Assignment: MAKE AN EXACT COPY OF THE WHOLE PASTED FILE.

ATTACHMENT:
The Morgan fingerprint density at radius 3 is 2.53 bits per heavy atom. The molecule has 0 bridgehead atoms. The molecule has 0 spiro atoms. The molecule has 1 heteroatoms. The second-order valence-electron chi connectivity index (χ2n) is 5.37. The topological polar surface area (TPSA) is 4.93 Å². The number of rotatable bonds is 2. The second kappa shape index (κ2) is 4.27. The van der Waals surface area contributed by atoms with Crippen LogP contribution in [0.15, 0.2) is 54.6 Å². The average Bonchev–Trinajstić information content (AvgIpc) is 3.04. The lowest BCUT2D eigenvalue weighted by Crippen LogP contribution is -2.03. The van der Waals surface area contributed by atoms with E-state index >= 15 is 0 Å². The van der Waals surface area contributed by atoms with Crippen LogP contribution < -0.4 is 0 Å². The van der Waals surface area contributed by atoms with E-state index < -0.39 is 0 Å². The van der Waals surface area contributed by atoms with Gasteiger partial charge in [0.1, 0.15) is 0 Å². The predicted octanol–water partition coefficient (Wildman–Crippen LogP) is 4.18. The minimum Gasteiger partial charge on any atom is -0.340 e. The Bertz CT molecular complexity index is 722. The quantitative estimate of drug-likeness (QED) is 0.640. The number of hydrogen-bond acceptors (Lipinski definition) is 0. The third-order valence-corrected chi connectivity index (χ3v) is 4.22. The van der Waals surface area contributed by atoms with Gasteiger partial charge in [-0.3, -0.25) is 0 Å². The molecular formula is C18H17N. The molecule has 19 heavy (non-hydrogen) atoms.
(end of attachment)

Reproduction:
The Morgan fingerprint density at radius 3 is 2.53 bits per heavy atom. The molecule has 0 bridgehead atoms. The molecule has 0 spiro atoms. The molecule has 1 heteroatoms. The second-order valence-electron chi connectivity index (χ2n) is 5.37. The topological polar surface area (TPSA) is 4.93 Å². The number of rotatable bonds is 2. The second kappa shape index (κ2) is 4.27. The van der Waals surface area contributed by atoms with Crippen LogP contribution in [0.15, 0.2) is 54.6 Å². The average Bonchev–Trinajstić information content (AvgIpc) is 3.04. The lowest BCUT2D eigenvalue weighted by Crippen LogP contribution is -2.03. The van der Waals surface area contributed by atoms with E-state index >= 15 is 0 Å². The van der Waals surface area contributed by atoms with Crippen LogP contribution < -0.4 is 0 Å². The van der Waals surface area contributed by atoms with E-state index < -0.39 is 0 Å². The van der Waals surface area contributed by atoms with Gasteiger partial charge in [0.1, 0.15) is 0 Å². The predicted octanol–water partition coefficient (Wildman–Crippen LogP) is 4.18. The minimum Gasteiger partial charge on any atom is -0.340 e. The Bertz CT molecular complexity index is 722. The quantitative estimate of drug-likeness (QED) is 0.640. The number of hydrogen-bond acceptors (Lipinski definition) is 0. The third-order valence-corrected chi connectivity index (χ3v) is 4.22. The van der Waals surface area contributed by atoms with Gasteiger partial charge in [-0.3, -0.25) is 0 Å². The molecular formula is C18H17N. The molecule has 19 heavy (non-hydrogen) atoms.